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Pets Posing as Service Dogs Make Life Tough for People Who Really Need Animals' Help
November 17, 2013
Source: CBS News
Note: The online news story includes a video with available captions.
They used to be called guide dogs, but they're correctly known as service animals. Dogs are not the only service animals, and service animals are not just for the blind. People with many different disabilities can use them. But there are abuses.
From the time they're puppies, service dogs are rigorously trained to help those who need them most. They can get into places where no pets are allowed. Service dogs can be identified by their vests. But now some pet owners are buying vests and using them to get their dogs into places where pets are normally not allowed.
The dogs are identified by the vest they wear. But since it's not illegal to buy these vets, it's easy for anyone to go online and obtain a vest for their animal.
Susan Lee Vick, director of Canine Companions for Independence, demonstrated how easy it is to obtain one. "There's a real faux official quality to this, you know?" she said, showing a photo of a tiny dog wearing a service vest. "This is Bambi; Bambi's new service dog vest!"
She said it never occurred to advocates for the disabled that the vests would be misused.
"There was never any vision of this outcome, this just sort of explosion of the 'have a vest, wear a vest, go anywhere you want with your pet,' no one saw that," Vick said.
Peter Morgan has a spinal disorder that makes it nearly impossible for him to bend. He teaches kids with special needs, with his service dog Echuka constantly at the ready. His disability isn't very obvious to strangers. Morgan says no one had ever doubted his need for a service dog -- until recently. Peter Morgan walks with his service dog, Echuka. They have encountered fake service dogs in public places.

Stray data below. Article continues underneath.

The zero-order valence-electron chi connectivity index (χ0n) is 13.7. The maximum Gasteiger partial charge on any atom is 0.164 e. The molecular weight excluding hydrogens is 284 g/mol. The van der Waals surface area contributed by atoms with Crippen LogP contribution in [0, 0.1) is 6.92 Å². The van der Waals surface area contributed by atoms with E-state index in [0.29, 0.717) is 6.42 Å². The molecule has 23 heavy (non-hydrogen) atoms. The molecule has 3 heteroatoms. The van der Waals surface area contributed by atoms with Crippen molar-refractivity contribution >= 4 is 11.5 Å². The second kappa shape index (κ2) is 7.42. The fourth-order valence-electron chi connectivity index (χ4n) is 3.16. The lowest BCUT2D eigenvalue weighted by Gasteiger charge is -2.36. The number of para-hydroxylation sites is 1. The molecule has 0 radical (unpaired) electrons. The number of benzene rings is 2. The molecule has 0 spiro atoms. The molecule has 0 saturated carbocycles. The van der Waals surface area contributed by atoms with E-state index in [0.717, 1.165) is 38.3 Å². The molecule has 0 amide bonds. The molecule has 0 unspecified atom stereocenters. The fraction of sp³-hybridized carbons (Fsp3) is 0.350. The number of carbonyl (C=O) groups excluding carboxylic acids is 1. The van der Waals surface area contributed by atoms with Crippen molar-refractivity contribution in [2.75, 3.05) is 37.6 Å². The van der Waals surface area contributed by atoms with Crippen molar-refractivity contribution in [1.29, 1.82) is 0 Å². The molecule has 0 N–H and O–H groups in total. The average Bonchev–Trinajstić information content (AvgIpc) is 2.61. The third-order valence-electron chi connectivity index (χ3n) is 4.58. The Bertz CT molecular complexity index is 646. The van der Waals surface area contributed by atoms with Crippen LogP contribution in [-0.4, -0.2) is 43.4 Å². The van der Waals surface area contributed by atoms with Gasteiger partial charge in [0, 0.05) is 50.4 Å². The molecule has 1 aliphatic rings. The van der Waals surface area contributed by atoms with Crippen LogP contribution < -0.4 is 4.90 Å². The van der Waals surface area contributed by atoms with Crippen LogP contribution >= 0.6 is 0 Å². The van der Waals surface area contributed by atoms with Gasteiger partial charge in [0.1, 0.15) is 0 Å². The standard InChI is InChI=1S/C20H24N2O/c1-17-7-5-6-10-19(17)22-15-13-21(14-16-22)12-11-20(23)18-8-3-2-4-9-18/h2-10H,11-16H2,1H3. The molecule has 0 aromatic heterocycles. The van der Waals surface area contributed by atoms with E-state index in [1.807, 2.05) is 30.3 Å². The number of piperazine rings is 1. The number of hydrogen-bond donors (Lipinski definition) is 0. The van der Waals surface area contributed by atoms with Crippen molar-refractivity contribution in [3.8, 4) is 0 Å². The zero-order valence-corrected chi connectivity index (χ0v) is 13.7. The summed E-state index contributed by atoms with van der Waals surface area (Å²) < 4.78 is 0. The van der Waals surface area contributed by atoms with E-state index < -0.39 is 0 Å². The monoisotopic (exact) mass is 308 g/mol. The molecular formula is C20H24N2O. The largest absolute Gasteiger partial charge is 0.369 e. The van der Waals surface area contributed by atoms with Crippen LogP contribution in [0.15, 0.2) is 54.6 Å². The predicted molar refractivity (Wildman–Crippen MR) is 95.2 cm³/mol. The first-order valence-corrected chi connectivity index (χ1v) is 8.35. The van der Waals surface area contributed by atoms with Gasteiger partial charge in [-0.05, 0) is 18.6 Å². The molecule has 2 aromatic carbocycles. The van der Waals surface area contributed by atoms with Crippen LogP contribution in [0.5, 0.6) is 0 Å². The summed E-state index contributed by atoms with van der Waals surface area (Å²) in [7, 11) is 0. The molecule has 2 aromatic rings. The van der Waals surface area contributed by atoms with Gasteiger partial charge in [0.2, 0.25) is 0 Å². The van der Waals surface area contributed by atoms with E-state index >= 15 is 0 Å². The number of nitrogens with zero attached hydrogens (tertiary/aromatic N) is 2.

"The last two years, it's become very prevalent. The questioning, the looks. It's been a radical shift," he said.
And now he sees fake service dogs in places where pets aren't normally allowed. At a recent dinner out, Morgan said, there was another dog in the restaurant.
"Even to the casual observer you could tell it was not a service dog," Morgan said. "It had a vest. It was eating off the floor, licking people, lunging at people."
Then, Morgan said, the dog's owner pulled him aside.
"And he started saying, 'It's really neat that we can bring these dogs in here and get away with it because, you know, my dog's not a service dog and neither is yours.' And I just turned to him and I said, 'You have absolutely no idea what you're doing,' " Morgan said.
There's a growing call to penalize people who try to pass off their pets as service dogs. But few agree on how it should be enforced.
Advocates for the disabled say the problem may just be ignorance.
"They don't realize the harm that they are doing," Vick said of the impostors. "Bringing your pet dog out into a public place harms that person with a disability's right to live a free and independent life."
Morgan says he's been kicked out of restaurants when other dogs act up because people suspect his service dog is a fake.
"The people that are actually doing this should really take a long deep breath and think about how they're affecting less abled people than themselves," he said.
That, he said, would provide the most valuable service.
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